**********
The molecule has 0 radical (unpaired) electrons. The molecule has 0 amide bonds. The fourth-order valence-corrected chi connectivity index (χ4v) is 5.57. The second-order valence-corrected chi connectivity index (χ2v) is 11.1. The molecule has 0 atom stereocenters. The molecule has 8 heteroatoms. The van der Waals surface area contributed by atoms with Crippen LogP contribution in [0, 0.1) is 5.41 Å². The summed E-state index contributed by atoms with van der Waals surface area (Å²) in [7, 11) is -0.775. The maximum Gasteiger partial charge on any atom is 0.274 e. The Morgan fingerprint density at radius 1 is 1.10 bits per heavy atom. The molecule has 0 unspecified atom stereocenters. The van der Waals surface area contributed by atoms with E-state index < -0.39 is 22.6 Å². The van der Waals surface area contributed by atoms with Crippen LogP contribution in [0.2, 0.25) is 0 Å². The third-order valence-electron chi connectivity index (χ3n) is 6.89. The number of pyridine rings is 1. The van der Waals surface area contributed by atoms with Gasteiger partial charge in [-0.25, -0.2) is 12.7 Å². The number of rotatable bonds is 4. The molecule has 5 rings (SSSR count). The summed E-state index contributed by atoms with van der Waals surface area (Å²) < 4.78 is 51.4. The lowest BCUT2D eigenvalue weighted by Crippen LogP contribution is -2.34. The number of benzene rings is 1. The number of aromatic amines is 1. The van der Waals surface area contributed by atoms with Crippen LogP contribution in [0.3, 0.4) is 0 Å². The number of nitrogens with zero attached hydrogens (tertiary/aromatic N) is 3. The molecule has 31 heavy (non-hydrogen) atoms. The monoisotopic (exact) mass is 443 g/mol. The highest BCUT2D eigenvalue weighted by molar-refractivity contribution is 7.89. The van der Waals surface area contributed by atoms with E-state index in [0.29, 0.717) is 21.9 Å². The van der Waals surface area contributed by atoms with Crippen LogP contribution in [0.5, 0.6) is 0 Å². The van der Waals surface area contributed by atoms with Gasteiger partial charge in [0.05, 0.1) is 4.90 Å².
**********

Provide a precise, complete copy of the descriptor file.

The molecule has 0 radical (unpaired) electrons. The molecule has 0 amide bonds. The fourth-order valence-corrected chi connectivity index (χ4v) is 5.57. The second-order valence-corrected chi connectivity index (χ2v) is 11.1. The molecule has 0 atom stereocenters. The molecule has 8 heteroatoms. The van der Waals surface area contributed by atoms with Crippen LogP contribution in [0, 0.1) is 5.41 Å². The summed E-state index contributed by atoms with van der Waals surface area (Å²) in [7, 11) is -0.775. The maximum Gasteiger partial charge on any atom is 0.274 e. The Morgan fingerprint density at radius 1 is 1.10 bits per heavy atom. The molecule has 0 unspecified atom stereocenters. The van der Waals surface area contributed by atoms with E-state index < -0.39 is 22.6 Å². The van der Waals surface area contributed by atoms with Crippen LogP contribution in [0.2, 0.25) is 0 Å². The third-order valence-electron chi connectivity index (χ3n) is 6.89. The number of pyridine rings is 1. The van der Waals surface area contributed by atoms with Gasteiger partial charge in [-0.25, -0.2) is 12.7 Å². The number of rotatable bonds is 4. The molecule has 5 rings (SSSR count). The summed E-state index contributed by atoms with van der Waals surface area (Å²) < 4.78 is 51.4. The lowest BCUT2D eigenvalue weighted by Crippen LogP contribution is -2.34. The number of benzene rings is 1. The number of aromatic amines is 1. The van der Waals surface area contributed by atoms with Crippen LogP contribution in [0.3, 0.4) is 0 Å². The number of nitrogens with zero attached hydrogens (tertiary/aromatic N) is 3. The molecule has 31 heavy (non-hydrogen) atoms. The monoisotopic (exact) mass is 443 g/mol. The highest BCUT2D eigenvalue weighted by molar-refractivity contribution is 7.89. The van der Waals surface area contributed by atoms with E-state index in [0.29, 0.717) is 21.9 Å². The van der Waals surface area contributed by atoms with Crippen LogP contribution in [0.5, 0.6) is 0 Å². The van der Waals surface area contributed by atoms with Gasteiger partial charge in [0.05, 0.1) is 4.90 Å².